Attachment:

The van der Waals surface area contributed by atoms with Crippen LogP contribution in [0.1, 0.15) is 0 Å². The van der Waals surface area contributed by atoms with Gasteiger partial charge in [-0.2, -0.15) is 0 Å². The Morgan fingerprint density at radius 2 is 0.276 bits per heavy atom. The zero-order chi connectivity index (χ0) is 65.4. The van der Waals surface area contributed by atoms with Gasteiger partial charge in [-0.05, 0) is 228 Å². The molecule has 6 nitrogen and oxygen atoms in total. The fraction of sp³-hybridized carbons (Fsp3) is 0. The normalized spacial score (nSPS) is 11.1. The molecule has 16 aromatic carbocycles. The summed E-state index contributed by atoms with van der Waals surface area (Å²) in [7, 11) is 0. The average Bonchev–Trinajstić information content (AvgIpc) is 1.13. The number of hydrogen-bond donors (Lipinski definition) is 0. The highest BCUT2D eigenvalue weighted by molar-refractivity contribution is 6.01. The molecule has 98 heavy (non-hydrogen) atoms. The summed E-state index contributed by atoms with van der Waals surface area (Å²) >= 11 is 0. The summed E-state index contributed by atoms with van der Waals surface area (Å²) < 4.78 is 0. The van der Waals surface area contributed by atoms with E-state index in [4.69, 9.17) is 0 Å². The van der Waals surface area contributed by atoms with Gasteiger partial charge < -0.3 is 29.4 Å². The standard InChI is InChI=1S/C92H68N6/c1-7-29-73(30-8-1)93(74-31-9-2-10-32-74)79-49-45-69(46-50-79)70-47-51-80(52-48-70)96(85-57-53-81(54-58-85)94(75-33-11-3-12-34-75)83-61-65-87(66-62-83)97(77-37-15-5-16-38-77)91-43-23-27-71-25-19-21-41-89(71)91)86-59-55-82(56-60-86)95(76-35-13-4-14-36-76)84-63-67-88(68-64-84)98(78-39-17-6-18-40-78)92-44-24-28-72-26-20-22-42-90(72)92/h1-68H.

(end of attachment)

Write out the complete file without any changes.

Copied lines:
The van der Waals surface area contributed by atoms with Crippen LogP contribution in [0.1, 0.15) is 0 Å². The van der Waals surface area contributed by atoms with Gasteiger partial charge in [-0.2, -0.15) is 0 Å². The Morgan fingerprint density at radius 2 is 0.276 bits per heavy atom. The zero-order chi connectivity index (χ0) is 65.4. The van der Waals surface area contributed by atoms with Gasteiger partial charge in [-0.05, 0) is 228 Å². The molecule has 6 nitrogen and oxygen atoms in total. The fraction of sp³-hybridized carbons (Fsp3) is 0. The normalized spacial score (nSPS) is 11.1. The molecule has 16 aromatic carbocycles. The summed E-state index contributed by atoms with van der Waals surface area (Å²) in [7, 11) is 0. The average Bonchev–Trinajstić information content (AvgIpc) is 1.13. The number of hydrogen-bond donors (Lipinski definition) is 0. The highest BCUT2D eigenvalue weighted by molar-refractivity contribution is 6.01. The molecule has 98 heavy (non-hydrogen) atoms. The summed E-state index contributed by atoms with van der Waals surface area (Å²) >= 11 is 0. The summed E-state index contributed by atoms with van der Waals surface area (Å²) < 4.78 is 0. The van der Waals surface area contributed by atoms with E-state index in [4.69, 9.17) is 0 Å². The van der Waals surface area contributed by atoms with Gasteiger partial charge < -0.3 is 29.4 Å². The standard InChI is InChI=1S/C92H68N6/c1-7-29-73(30-8-1)93(74-31-9-2-10-32-74)79-49-45-69(46-50-79)70-47-51-80(52-48-70)96(85-57-53-81(54-58-85)94(75-33-11-3-12-34-75)83-61-65-87(66-62-83)97(77-37-15-5-16-38-77)91-43-23-27-71-25-19-21-41-89(71)91)86-59-55-82(56-60-86)95(76-35-13-4-14-36-76)84-63-67-88(68-64-84)98(78-39-17-6-18-40-78)92-44-24-28-72-26-20-22-42-90(72)92/h1-68H.